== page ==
Turkish President’s Bodyguards Accused of Violently Clashing With Protesters in DC

Nine people were injured in the brawl.


Update, 1:17 pm: As outrage grew over the videos, the DC Police Department said it would work with the State Department to “hold all subjects accountable” for their involvement in the violence. The State Department also released a statement condemning the violence.

A demonstration outside the Turkish embassy in Washington, DC, turned violent Tuesday, after protesters holding Kurdish flags clashed with supporters and bodyguards of President Recep Tayyip Erdogan, who was in town for a meeting at the White House.

Nine people were injured and taken to a local hospital during the incident. The New York Times reports that two people were arrested, for aggravated assault and assault on a police officer. Opponents of Erdogan said they were protesting the leader’s authoritarian policies, including crackdowns on dissidents and members of the press.

As the violence broke out, videos from the confrontation quickly emerged on social media appearing to show Erdogan’s security detail using force on protesters, even kicking multiple people in the face, while DC police officials attempted to intervene. NBC confirmed on Wednesday that Erdogan’s bodyguards were the ones beating protesters.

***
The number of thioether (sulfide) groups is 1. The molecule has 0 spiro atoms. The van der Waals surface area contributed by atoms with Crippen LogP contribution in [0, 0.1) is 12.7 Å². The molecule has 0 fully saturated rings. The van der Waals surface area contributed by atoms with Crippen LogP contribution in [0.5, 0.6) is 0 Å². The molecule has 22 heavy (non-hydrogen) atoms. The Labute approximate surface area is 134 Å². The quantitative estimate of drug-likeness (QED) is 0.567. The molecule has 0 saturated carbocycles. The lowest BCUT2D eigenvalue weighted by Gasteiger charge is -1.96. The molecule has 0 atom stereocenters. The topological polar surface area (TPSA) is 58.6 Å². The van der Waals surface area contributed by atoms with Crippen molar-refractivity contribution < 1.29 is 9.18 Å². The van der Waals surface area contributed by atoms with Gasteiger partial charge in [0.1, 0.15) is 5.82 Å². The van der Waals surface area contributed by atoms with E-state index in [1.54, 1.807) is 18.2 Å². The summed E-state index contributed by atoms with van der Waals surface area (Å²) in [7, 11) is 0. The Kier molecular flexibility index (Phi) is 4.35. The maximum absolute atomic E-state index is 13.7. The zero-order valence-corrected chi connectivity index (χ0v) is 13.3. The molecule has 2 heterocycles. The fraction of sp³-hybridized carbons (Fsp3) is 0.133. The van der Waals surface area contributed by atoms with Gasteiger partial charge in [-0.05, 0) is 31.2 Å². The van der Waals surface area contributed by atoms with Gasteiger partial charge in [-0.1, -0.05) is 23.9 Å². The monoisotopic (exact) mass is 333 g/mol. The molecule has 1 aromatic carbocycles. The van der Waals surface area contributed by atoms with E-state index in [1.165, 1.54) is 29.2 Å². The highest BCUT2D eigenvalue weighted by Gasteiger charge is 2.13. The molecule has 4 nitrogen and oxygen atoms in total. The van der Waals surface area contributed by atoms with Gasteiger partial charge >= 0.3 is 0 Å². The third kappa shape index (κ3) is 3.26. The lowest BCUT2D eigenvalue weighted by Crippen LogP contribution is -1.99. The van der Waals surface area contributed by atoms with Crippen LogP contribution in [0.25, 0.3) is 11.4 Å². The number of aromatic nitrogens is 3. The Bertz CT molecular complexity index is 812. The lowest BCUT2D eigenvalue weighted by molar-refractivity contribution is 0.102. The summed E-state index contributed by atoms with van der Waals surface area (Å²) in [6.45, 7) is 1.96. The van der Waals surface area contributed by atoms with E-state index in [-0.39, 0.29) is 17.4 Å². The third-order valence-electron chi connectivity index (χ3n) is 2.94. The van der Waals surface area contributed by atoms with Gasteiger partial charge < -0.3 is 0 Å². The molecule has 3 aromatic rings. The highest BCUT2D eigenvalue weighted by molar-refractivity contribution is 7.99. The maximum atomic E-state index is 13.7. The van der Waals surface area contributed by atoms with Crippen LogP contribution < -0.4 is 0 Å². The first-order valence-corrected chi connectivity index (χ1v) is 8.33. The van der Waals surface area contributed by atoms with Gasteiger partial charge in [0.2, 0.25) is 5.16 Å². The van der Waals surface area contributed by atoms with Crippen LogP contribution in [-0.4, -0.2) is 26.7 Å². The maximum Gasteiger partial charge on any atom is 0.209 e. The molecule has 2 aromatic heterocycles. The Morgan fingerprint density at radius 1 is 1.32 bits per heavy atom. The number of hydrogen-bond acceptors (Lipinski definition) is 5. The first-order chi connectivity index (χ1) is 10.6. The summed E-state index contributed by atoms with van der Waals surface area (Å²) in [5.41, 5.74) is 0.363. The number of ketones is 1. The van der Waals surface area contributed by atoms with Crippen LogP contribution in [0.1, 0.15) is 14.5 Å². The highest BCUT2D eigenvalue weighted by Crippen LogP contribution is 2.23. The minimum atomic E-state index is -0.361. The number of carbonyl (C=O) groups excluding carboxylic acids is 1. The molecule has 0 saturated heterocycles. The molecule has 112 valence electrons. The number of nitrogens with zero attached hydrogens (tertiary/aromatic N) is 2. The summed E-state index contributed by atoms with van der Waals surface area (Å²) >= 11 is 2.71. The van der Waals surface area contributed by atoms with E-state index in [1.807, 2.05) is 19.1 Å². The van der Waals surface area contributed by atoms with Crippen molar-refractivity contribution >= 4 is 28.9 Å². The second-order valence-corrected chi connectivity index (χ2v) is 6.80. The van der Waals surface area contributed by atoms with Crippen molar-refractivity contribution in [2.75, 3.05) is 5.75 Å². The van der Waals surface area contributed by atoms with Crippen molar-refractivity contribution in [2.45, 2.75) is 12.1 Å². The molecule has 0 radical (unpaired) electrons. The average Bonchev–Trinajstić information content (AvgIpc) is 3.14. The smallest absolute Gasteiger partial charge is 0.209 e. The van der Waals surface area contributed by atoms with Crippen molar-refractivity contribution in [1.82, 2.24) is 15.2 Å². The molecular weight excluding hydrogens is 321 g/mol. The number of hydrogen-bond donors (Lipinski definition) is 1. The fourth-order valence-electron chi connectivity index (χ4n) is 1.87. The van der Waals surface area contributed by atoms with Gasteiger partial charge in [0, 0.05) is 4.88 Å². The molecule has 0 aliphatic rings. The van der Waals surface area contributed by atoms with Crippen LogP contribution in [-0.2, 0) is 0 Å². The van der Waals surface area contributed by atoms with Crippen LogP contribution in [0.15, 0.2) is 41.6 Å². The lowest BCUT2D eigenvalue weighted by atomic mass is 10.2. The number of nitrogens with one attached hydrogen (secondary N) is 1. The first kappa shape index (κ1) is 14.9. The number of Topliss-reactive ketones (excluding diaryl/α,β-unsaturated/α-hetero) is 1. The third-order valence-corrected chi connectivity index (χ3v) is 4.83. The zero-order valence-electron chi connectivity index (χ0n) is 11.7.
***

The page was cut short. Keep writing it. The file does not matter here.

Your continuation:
The Turkish embassy did not respond to requests for comment.

Hours earlier, President Donald Trump welcomed Erdogan to the Oval Office for a discussion on ISIS and ongoing efforts to fight terrorism. Both leaders have been accused of encouraging violence and attacking the press.

THANK YOU.

We recently wrapped up the crowdfunding campaign for our ambitious Mother Jones Corruption Project, and it was a smashing success. About 10,364 readers pitched in with donations averaging $45, and together they contributed about $467,374 toward our $500,000 goal.

That's amazing. We still have donations from letters we sent in the mail coming back to us, so we're on pace to hit—if not exceed—that goal. Thank you so much. We'll keep you posted here as the project ramps up, and you can join the hundreds of readers who have alerted us to corruption to dig into.

We Recommend

Latest

Sign up for our newsletters

Subscribe and we'll send Mother Jones straight to your inbox.

Get our award-winning magazine

Save big on a full year of investigations, ideas, and insights.

Subscribe

Support our journalism

Help Mother Jones' reporters dig deep with a tax-deductible donation.

Donate

Share your feedback: We’re planning to launch a new version of the comments section. Help us test it.